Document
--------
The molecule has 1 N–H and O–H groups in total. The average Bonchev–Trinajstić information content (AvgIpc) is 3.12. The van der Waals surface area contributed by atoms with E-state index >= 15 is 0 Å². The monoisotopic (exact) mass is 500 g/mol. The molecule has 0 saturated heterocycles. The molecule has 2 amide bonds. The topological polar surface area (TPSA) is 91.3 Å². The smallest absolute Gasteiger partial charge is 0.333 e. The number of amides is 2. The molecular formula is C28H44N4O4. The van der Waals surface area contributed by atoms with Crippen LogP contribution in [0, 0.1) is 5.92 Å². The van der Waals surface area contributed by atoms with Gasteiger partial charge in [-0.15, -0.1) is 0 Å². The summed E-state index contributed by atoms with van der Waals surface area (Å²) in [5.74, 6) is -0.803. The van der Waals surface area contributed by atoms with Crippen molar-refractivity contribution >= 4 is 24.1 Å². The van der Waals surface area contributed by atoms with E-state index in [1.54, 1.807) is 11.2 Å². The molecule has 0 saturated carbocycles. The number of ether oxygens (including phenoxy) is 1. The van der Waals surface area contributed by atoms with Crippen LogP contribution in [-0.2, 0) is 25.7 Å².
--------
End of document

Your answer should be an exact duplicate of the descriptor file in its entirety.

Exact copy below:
The molecule has 1 N–H and O–H groups in total. The average Bonchev–Trinajstić information content (AvgIpc) is 3.12. The van der Waals surface area contributed by atoms with E-state index >= 15 is 0 Å². The monoisotopic (exact) mass is 500 g/mol. The molecule has 0 saturated heterocycles. The molecule has 2 amide bonds. The topological polar surface area (TPSA) is 91.3 Å². The smallest absolute Gasteiger partial charge is 0.333 e. The number of amides is 2. The molecular formula is C28H44N4O4. The van der Waals surface area contributed by atoms with Crippen LogP contribution in [0, 0.1) is 5.92 Å². The van der Waals surface area contributed by atoms with Gasteiger partial charge in [-0.15, -0.1) is 0 Å². The summed E-state index contributed by atoms with van der Waals surface area (Å²) in [5.74, 6) is -0.803. The van der Waals surface area contributed by atoms with Crippen molar-refractivity contribution >= 4 is 24.1 Å². The van der Waals surface area contributed by atoms with E-state index in [1.54, 1.807) is 11.2 Å². The molecule has 0 saturated carbocycles. The number of ether oxygens (including phenoxy) is 1. The van der Waals surface area contributed by atoms with Crippen LogP contribution in [-0.2, 0) is 25.7 Å².